Killing Us: Urban Sprawl


Urban Sprawl is killing us early, keeping us unhappy and costing municipalities tens billions. Here are some ideas to help stimulate a conversation. On the table is huge savings in energy and the elimination of unnecessary infrastructure. Smart city planning can even a double the wage of the average person.



Counterintuitive, but strategic in the long term. In the mid 1800’s, Paris innovated with tax breaks for beautiful architecture. The city held annual competitions that exempted the six best projects from city taxes. By doing this they created a infrastructure of skilled labor, and architectural innovation for building owners looking to save money. The cost of the tax breaks offset the increased skilled labour needed to build such buildings. The finished buildings also raised area market values. Thus raising the bar for “everyday” buildings to become better looking.

Calgary’s Awful Vinyl Villages

Winning buildings benefited by being able to charge a higher rent. They garnered a higher sale valuation because of the tax break and prestige of the building. Tenants got a prestigious building to live or work in.

A modern twist on could see an increase in the number of buildings awarded and capped at a 30-year tax holiday. A further rift on this idea would see 3P buildings built to a incredible aesthetic standard. Architectural styles could range from revival beaux arts to full (quality) modernism. A good example of what good design can do is the Marilyn Tower in Mississauga. It gained international attention when the developers held a contest to design the building. It sold out in weeks at a premium. It gathered further attention when it won the Emporis Skyscraper Award.


Marilyn Towers

From a municipal point of view, density is easier to manage and scales better. To abate sprawl, a tiered tax with the following conditions would create:

  • Exciting dynamic urban density (who ever said New York or Paris is boring?)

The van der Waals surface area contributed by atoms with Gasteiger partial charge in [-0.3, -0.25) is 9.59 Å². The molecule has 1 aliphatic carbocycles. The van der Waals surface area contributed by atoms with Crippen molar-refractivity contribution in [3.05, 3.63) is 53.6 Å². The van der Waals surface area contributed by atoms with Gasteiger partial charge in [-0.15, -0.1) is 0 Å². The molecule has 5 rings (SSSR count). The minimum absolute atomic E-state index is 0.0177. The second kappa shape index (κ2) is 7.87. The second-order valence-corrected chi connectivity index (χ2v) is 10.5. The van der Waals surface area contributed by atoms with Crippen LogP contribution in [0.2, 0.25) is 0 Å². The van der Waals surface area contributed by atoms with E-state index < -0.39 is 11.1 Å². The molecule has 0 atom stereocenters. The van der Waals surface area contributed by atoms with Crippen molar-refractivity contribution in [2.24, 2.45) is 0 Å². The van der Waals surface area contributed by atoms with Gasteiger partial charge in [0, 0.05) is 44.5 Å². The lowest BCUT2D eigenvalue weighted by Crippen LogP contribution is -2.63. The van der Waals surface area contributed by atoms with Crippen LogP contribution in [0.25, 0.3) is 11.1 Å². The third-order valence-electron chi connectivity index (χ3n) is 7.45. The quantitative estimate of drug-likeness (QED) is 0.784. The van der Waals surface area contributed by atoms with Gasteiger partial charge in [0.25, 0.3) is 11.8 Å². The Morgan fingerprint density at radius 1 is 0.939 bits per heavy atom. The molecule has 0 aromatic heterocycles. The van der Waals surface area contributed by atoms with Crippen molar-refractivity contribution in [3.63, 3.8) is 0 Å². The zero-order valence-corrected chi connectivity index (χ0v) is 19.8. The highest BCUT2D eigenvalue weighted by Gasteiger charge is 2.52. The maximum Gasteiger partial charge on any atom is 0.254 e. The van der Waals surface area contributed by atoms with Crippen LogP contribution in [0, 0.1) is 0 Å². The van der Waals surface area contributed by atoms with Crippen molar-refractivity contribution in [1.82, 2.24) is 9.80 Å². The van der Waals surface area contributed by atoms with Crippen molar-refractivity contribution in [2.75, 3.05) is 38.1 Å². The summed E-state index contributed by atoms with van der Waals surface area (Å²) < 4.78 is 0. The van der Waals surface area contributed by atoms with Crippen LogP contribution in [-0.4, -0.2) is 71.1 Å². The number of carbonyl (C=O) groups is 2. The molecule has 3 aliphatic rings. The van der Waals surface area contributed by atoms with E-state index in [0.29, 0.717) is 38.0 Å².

• Eliminate/reduce need for ever increasing expensive rail transit expansion/upkeep to new suburban vinyl villages (after cheap vinyl siding)
  • Concentrate the population footprint to a smaller area to save on infrastructure and unnecessary build out to suburban commuter communities
  • Increase happiness (short work commute) and even lower the divorce rate. here
  • Increase your wage equivalent of $40k with a short commute. here
  • Increased rent and property valuation in those areas, offset by a shorter work commute and the above benefits
  • Less cars = less traffic. Get a car2go and save thousands towards a vacation or early retirement
    (car payment + parking spot + insurance + gas + maintenance multiply by years)
  • Create an attractive world class downtown/uptown full of shops, restaurants, with pretty buildings and clean sidewalks, make the city walkable and bikeable
  • A drastic increase in the quality of buildings, beauty of the architecture making it more attractive and act as a magnet for population migration
Calgary Suburbs

Generic stucco, Styrofoam, scotch taped low-rise buildings are disposable, forgettable, unattractive and cheap. It is also noisy, creaky, shoddy, and cheap. It is yourgeneric “everyone must own a home” brainwash taken to the lowest denominator.  These buildings will not survive 30 years let alone something to pass on to family so why keep building them?

The tiered tax would target single family to 4 story buildings with the following attributes in an effort to eliminate their construction:

Prohibitive property taxes for wooden framed condos or multifamily buildings. A outright ban on anything sub 5 stories, including renos of existing low rise buildings.

The highest taxes would be levied to commercial buildings in high traffic areas of less than 9 stories. As a result, more permanent materials, better buildings,  and would increase the skilled unionized labor needed to construct, creating jobs and flowing back into the local economy.

Too much land is being wasted, example being a young city like Calgary having some of the shoddiest, ugliest suburbs and disasterly planned (Toronto) uptowns in Canada if not North America, architecturally speaking. Aesthetics aside, the big issue approving these low rise wooden buildings is that they are not future proof. Later it will be cost prohibitive to demo and rebuild. Just to replace, those new developers would have to account for; demolition, land purchase, building purchase, lease/tenant buyouts, and then the cost of rebuilding as well as the time cost.